NFL Anti-Domestic Violence Super Bowl Commercial Will Give You Goosebumps — VIDEO

In the wake of last year's domestic abuse charges against Baltimore Ravens running back Ray Rice and Carolina Panthers defensive end Greg Hardy, the National Football League is (finally) taking a stand in a big way. In collaboration with the organization No More, the NFL has produced a 30-second spot slated to air this Sunday during the Super Bowl — and it's a powerful one. The commercial was created by affiliate agency Grey, with the league itself donating its own ad time to air the anti-domestic violence PSA.

The PSA features a recreated conversation between a 911 operator and a domestic abuse victim who has called in pretending to order a pizza.

Woman: "I'd like to order a pizza for delivery."
Operator: "Ma'am, you've reached 911 — this is an emergency line."
Woman: "Ah... yeah, a large with half pepperoni, half mushroom."

After few brief moments of confusion, the operator seems to catch on.

Operator: "Okay ma'am... is everything okay over there? Is there an emergency or not?"
Woman: "Yes."
Operator: "Okay, and you're unable to talk because —"
Woman: "Right. Right."
Operator: "Is there someone in the room with you? Just say yes or no."
Woman: "...Yes."

The operator then tells the woman there is an officer in her area who will be dispatched to her location immediately.

The conversation in the video is a re-enactment of a real scenario that was posted on a Reddit thread by former police dispatcher Keith Weisinger, who wrote in the thread that upon checking the history of the address the victim had provided, he noted "multiple previous domestic violence calls." In an interview, Weisinger told BuzzFeed News that he never found out what happened to the woman after hanging up with her.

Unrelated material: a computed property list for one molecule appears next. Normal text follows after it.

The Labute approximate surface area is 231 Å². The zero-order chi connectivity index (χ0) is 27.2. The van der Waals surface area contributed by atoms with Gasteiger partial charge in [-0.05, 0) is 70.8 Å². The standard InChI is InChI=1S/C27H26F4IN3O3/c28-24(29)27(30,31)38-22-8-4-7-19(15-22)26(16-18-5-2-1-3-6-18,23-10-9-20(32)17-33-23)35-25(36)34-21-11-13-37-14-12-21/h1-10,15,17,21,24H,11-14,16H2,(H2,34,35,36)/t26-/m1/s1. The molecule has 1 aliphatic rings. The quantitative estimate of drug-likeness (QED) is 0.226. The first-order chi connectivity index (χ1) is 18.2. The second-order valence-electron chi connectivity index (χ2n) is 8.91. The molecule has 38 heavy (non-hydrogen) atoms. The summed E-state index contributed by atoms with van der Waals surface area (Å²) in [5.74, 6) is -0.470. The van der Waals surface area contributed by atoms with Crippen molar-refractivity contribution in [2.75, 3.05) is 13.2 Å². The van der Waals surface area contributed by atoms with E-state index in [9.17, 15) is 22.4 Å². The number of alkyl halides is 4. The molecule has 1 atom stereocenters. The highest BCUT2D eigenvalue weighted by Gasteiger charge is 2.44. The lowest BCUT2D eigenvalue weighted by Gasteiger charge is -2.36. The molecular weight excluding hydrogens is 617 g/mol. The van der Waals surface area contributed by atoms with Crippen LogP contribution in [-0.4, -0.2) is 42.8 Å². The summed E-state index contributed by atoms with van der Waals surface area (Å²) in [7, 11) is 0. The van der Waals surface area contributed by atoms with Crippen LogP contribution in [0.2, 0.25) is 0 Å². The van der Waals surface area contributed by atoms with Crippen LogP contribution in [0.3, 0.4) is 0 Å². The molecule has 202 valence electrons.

Scott Halleran/Getty Images News/Getty Images

After a string of ugly domestic violence and, in the case of Minnesota Vikings star Adrian Peterson, child abuse accusations, the NFL certainly has a lot of damage to undo. Accusations of mishandling and insensitivity to women continued to pepper the headlines long after official press conferences had closed, and the release of the Ray Rice video in September didn't help quell the fire either. After security camera footage of Rice knocking his fiancee out cold in a hotel elevator was leaked by TMZ, the NFL put on the greatest back-pedal show yet.

In a statement to the press on July 24, 2014, the NFL announced that they would be suspending Rice for two games (yes, you read that correctly), adding that Commissioner Roger Goodell had personally sat down with Rice and then-fiancee Janay Palmer to give him the disciplinary equivalent of a slap on the wrist (the Baltimore Ravens later terminated Rice's contract). Several players were rightly outraged, some taking to Twitter to vent their frustrations:

If there's anything that the League needs to makeover, it's the seemingly dumbfounded PR team that continues to make costly mistake after costly mistake. Even Sen. John McCain got in on the action recently, telling USA Today Sports in an interview Tuesday, "If I were them, I would review my whole PR scheme."

When politicians feel the need to weigh in on sports commentary, things have definitely gone from bad to worse. And with the #Deflategate debacle still far from over, the NFL needs this PSA to revamp their image and avert a potential public meltdown. Although one video doesn't redeem them of their crimes, with an estimated Super Bowl audience of more than 100 million viewers tuning in, perhaps it's the first step in the right direction down the long road to redemption.

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Images: YouTube screengrab; Getty Images (1)